Washingtonians have taken a shortcut to comfort this summer.
Shorts, once the mark of tourists in this town, are showing up on more people going places--to Georgetown bars and clubs, restaurants, dancing, even to the Kennedy Center. Shorts have become popular garb for travel on Amtrak and the shuttle.
Shorts, which have long been a way of dressing down for the weekend, have become another way of dressing up. Said Tracy Scott, a summer intern in the Old Executive Office Building, "I put as much effort into dressing up in shorts, carefully choosing belts and flat shoes, as I do with other things."
The current crop of shorts is hardly the same variety that proved so shocking as hot pants in the late 1960s. The popular versions this summer spin off from preppy khaki shorts or runners' shorts. Because shorts have been in view on runners or on weekends, the sight of men and women with bare knees is not as shocking as it was in the hot-pants era.
In some groups the uniform is khaki shorts and knitted shirts, the Polo variety a bit more popular than the Lacoste. Marlene Watson, a psychologist, who was wearing shorts with a matching striped jacket, dark hose and heels to the Opera House at the Kennedy Center one night recently, was attracted to shorts by the great variety of outfits. "I don't wear them to work," she said. "I have a lot of adolescent clients."
While some of the swankier restaurants in town discourage shorts altogether, others curb the wearing of shorts if they aren't neat, a rule that seems to apply to men more than women. In addition, at J. Paul's, the popular new bar and restaurant in Georgetown, where several young people were in shorts one night last week, men in shorts are turned away after 8 p.m., said manager Barry Silverman.
Alan Davis, a real estate developer with B.F. Saul, who had been kept from entering J. Paul's because of his shorts, was wearing a very businesslike white-collar shirt with his shorts and Top-Siders without socks as he waited for a table at Clyde's. Davis said he would never try to wear shorts to a posh restaurant, and he'd never consider wearing shorts to work. But Peter Lieberman, an intern in Sen. Charles Percy's office, who was also in shorts at Clyde's, thought he might try shorts at the office "just to see the reaction."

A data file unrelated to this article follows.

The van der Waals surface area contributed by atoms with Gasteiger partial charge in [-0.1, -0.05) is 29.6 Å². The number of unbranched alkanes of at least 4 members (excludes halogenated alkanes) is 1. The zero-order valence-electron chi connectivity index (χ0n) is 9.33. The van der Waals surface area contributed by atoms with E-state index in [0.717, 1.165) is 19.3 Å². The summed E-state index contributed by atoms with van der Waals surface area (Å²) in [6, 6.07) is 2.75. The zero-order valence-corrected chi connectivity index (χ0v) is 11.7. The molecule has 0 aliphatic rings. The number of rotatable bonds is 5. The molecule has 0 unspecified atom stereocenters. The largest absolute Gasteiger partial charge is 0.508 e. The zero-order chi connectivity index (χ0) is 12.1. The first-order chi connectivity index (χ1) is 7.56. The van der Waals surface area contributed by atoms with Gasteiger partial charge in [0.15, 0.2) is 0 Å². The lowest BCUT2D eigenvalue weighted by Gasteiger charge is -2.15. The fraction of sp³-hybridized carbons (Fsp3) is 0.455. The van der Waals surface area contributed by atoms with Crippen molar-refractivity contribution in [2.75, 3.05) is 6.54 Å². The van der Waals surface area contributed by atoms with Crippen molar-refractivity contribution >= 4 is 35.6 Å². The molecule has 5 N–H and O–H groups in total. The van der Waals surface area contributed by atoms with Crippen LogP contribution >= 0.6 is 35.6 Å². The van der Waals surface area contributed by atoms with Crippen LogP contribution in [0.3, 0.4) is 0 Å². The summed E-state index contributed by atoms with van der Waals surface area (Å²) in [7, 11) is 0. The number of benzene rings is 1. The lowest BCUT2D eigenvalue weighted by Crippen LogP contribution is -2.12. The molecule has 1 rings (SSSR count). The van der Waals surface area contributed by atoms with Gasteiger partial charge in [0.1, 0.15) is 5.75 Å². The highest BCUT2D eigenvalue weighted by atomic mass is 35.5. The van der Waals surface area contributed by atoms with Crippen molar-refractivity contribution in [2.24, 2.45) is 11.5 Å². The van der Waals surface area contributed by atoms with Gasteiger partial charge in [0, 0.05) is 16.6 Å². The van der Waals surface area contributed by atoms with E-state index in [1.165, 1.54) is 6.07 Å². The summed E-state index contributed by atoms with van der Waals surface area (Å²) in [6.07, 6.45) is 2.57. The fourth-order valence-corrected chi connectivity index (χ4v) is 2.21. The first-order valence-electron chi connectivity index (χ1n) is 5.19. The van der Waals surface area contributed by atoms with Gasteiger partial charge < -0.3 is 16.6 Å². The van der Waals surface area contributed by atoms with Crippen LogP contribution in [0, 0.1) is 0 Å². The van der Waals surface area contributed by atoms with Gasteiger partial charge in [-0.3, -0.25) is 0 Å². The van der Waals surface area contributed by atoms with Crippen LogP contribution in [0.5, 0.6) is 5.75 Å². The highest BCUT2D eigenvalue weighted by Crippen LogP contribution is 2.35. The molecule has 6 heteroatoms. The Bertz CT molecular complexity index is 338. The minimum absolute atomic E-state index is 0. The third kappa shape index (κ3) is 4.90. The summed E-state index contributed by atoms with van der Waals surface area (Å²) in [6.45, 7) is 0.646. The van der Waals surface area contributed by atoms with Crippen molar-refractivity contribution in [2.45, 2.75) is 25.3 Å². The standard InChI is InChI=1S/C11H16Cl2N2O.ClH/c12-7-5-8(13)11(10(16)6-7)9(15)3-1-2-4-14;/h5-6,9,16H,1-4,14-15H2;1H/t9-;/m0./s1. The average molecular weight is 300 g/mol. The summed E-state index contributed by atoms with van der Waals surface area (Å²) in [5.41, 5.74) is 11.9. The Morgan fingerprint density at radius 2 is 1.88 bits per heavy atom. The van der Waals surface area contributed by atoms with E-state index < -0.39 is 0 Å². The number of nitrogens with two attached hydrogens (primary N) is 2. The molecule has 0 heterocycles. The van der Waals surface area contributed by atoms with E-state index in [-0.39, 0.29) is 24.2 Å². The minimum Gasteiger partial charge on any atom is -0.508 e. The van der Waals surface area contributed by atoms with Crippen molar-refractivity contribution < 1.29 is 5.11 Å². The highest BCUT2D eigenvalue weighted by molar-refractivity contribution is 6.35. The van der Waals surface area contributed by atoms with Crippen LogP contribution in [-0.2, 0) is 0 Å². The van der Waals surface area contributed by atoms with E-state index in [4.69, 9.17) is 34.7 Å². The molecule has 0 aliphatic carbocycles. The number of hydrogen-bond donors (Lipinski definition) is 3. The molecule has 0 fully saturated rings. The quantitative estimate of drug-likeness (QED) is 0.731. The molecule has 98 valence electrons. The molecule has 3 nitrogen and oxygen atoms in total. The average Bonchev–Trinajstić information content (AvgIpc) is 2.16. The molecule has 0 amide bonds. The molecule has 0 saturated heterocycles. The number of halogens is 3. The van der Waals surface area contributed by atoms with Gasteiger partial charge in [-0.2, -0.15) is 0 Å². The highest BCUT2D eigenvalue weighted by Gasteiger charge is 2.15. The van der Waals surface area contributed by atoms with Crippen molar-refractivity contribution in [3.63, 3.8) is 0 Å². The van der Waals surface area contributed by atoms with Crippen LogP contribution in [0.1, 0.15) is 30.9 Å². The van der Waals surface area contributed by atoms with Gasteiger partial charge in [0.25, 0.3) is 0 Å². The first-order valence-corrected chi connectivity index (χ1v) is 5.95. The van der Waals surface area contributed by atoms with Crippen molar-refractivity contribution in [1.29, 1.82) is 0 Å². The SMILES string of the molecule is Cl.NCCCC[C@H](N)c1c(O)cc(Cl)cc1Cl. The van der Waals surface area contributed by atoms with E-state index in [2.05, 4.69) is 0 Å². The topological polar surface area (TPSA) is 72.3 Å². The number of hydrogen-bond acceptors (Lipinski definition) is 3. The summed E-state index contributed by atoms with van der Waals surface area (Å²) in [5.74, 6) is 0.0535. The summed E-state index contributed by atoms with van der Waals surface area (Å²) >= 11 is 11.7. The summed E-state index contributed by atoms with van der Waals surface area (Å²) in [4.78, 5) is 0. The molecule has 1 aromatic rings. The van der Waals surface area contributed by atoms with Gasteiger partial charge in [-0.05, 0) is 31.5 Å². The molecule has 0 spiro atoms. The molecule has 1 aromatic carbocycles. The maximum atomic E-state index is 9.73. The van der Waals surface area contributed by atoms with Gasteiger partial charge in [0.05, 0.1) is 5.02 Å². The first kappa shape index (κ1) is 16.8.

Near Dupont Circle at the disco Numbers, Ghazaleh (Gigi) Hafizih, who was celebrating her 22nd birthday, said, "I feel more free in shorts. I wear nice shorts that are made in France and they can go anywhere," she said as she headed back to the dance floor.
Robert Novel, one of the owners of Morgan's on Columbia Road, says he has noticed many more people wearing shorts this year than last. "It may be just the fact that it is hotter this summer," he observed. Sean Dawson, a waiter, was wearing shorts and sneakers on a Sunday night. So was chef Bob Scilacci, as well as many of the restaurant's patrons.
Mark Lechner, who "makes computers talk to each other," said he's comfortable wearing shorts almost anyplace in Washington this summer. "I wear them to the American Film Institute at the Kennedy Center, but not the Opera House," he laughed.
Richard Potter, who had come to Morgan's from the Kennedy Center and was wearing shorts, added, "I don't care if no one else is in shorts, I'll still wear them."
On the dance floor at Morgan's Terry Jarrett was one of many wearing shorts and sneakers. "I'm wearing far more shorts this summer than last," said Jarrett, who is a bartender. "I've put on weight and my legs look better."